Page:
Written by Alaina Lancaster
In 2018, arguing with family members about politics seems just about as inevitable as the post-holiday meal indigestion. The odds are particularly stacked against Kaytlin Ingman and her grandfather for polite discourse.
Ingman is a marine biologist whose research found a correlation between increased whale entanglement and environmental variables. Her grandpa, on the other hand, owns a salmon fishing boat in Alaska. With a little effort, civility prevails. “We have different views on some things,” she said. “We’re both of the mindset that we have to compromise.”
Ingman understands fishing is her grandpa’s livelihood, and they agree that responsible conservation practices are essential. These family ties offered Ingman deeper context for her research as a graduate student at San Francisco State University’s Estuary and Ocean Science Center.
In the last few years, the number of whales getting tangled up in fishing gear in local waters has skyrocketed. In 2016, the National Oceanic and Atmospheric Administration reported 71 separate cases of whale entanglement with fishing gear on the West Coast. That is 41 more instances of whale entanglement than in 2014 and the highest annual total since the agency first started keeping track in 1982.
Armed with 30 years of whale sighting data in the Farallon Islands, Ingman set out to find out why more whales were getting caught in fishing equipment than nearly ever before. After scouring over data from 2016 to 2017, Ingman noticed that some species of whales were arriving in Northern California waters a lot earlier than normal.
The irregular migration patterns started occurring in 2014, at the same time an oceanographic phenomenon called “The Blob” was encroaching on the area. The Blob is a mass of water along the Pacific Coast that is about 3 to 4 degrees Fahrenheit warmer than the surrounding ocean. “At the same time The Blob happened, humpback and blue whales showed up a lot earlier than they had previously— mid-April instead of mid-June,” she said. “That meant they would have interacted a lot more with Dungeness crab fishers.”
Ingman hopes that by tracking water temperatures, conservation groups can predict when whales will arrive. “If it’s been a particularly warm year, they might show up early again, so we could close the fishery or adjust the location of the fisheries so that the whales interact with them less,” she said.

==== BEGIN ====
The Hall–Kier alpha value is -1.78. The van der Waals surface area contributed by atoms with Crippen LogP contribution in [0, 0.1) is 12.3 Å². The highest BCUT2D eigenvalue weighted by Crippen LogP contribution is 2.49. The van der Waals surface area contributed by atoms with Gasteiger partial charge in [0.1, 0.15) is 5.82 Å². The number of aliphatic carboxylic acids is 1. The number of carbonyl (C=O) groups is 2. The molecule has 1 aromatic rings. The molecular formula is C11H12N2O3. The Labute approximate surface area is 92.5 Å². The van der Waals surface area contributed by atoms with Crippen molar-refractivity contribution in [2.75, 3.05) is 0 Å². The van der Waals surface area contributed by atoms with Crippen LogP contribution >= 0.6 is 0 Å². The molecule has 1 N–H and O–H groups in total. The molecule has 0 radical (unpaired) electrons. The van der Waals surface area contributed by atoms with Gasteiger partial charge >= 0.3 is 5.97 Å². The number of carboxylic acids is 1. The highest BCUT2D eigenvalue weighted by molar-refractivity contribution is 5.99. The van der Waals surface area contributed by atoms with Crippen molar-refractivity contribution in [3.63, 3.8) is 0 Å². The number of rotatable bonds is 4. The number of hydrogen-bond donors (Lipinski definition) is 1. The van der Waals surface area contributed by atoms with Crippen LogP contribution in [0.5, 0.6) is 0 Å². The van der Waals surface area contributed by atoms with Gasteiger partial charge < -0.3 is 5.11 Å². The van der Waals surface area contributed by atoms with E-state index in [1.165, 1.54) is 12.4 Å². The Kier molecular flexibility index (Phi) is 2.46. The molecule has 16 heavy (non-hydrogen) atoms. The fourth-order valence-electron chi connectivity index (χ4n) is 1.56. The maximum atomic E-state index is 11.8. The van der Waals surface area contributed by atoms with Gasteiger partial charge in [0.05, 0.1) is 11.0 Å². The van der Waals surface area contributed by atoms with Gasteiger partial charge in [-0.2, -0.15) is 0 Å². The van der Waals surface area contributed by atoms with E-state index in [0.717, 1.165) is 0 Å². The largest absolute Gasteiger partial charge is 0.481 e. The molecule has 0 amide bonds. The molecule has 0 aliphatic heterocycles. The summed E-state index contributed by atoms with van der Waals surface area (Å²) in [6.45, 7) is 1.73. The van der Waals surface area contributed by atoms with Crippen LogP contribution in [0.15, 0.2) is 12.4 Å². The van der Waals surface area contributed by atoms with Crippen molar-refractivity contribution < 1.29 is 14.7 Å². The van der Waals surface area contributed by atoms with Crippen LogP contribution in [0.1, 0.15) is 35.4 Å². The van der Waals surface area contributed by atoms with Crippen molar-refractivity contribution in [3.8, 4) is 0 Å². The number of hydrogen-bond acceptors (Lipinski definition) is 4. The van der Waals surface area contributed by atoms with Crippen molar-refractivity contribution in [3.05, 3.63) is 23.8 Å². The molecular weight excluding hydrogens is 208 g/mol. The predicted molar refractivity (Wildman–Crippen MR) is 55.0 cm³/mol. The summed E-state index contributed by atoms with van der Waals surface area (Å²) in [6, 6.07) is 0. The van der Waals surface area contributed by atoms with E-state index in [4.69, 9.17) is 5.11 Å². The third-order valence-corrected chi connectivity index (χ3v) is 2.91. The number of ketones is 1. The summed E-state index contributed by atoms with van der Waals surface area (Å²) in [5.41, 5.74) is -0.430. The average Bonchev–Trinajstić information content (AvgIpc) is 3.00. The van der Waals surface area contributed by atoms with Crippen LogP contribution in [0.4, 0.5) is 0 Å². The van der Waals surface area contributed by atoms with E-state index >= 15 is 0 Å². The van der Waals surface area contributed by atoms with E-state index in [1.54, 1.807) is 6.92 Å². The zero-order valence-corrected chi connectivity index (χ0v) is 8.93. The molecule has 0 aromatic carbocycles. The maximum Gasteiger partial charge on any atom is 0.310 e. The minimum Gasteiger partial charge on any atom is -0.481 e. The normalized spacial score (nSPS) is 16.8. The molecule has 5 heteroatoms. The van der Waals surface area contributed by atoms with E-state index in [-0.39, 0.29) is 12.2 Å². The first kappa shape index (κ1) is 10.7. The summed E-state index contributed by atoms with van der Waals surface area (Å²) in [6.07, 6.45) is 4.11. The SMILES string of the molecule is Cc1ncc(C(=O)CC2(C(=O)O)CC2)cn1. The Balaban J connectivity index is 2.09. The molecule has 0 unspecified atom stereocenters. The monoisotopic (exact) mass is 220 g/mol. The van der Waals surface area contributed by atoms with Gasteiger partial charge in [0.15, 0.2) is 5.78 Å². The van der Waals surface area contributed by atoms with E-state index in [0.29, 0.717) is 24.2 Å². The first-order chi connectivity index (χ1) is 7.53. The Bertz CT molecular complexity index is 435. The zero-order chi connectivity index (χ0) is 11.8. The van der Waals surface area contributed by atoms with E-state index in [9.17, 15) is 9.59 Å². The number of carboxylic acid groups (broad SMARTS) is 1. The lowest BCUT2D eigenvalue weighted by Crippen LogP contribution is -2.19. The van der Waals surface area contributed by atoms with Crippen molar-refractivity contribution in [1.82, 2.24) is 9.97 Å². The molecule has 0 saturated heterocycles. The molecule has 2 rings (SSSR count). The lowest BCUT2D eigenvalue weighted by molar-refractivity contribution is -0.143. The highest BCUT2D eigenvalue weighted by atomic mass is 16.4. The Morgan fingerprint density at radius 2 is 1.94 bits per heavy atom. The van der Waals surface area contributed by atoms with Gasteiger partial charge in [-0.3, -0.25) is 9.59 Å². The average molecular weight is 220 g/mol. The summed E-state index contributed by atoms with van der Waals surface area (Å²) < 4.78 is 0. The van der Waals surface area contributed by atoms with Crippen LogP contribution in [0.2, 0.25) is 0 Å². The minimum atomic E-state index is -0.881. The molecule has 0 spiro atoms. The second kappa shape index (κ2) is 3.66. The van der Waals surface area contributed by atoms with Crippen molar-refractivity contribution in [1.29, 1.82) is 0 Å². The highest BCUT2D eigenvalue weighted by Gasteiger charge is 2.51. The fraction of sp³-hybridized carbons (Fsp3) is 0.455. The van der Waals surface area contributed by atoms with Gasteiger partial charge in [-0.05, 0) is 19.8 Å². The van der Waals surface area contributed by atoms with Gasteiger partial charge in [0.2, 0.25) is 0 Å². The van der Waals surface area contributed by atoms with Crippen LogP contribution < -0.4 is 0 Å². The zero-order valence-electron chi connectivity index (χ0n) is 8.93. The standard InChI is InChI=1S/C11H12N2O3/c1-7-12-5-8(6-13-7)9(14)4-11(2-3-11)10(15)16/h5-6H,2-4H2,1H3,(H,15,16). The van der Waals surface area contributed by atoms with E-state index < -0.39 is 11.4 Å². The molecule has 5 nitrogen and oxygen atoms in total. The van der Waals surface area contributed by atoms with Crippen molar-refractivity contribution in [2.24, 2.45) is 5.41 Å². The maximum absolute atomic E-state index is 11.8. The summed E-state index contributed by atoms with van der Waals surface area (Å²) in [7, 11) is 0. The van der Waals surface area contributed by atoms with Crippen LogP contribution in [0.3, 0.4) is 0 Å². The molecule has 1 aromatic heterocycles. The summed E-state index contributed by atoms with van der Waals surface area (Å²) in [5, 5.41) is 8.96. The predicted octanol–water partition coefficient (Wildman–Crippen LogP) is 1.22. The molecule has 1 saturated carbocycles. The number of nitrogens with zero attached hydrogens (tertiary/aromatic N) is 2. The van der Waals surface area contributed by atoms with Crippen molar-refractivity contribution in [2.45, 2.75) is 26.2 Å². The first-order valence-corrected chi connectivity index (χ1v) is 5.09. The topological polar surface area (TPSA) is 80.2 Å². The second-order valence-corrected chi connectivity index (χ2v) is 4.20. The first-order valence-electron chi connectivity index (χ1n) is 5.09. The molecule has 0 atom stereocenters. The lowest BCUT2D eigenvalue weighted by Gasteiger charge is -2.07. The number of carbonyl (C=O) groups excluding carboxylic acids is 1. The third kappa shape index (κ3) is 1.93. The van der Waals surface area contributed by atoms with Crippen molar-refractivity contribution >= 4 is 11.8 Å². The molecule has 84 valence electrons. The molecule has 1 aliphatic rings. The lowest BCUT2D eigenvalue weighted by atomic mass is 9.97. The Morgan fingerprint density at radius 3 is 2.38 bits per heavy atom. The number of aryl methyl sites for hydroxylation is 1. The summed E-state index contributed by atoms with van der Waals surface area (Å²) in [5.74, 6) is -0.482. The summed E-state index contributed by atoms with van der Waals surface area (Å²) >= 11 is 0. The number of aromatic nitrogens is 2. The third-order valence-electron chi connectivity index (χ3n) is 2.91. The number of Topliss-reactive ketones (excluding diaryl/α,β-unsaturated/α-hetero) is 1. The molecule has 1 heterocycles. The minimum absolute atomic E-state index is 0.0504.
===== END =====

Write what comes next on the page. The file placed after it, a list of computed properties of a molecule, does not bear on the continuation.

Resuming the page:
As climates change and the ocean warms, conservationists have greater pressure to act quickly. Ingman said that a research grant she received from the American Cetacean Society San Francisco Bay Chapter last year helped her speed up her analysis. Ingman also earned a travel grant from the organization, which she used to attend the Society for Marine Mammalogy’s Biennial Conference in Halifax, Nova Scotia. “That was the highlight of my time in grad school,” she said. “I got to meet people from around the world who are just brilliant and working on all these conservation efforts.” Without the grant, she said she wouldn’t have been able to attend the conference and talk with leading experts about her work.
Ingman does not want her research to put the fishing industry in a bad light. “We have to work together to solve this problem,” she said. “Our goal is not to get rid of this industry, and their goal is not to decimate the whale population.” Through sound scientific research and collaboration with fishermen we hope to identify solutions that will protect cetaceans from entanglement while supporting sustainable crab fishing.
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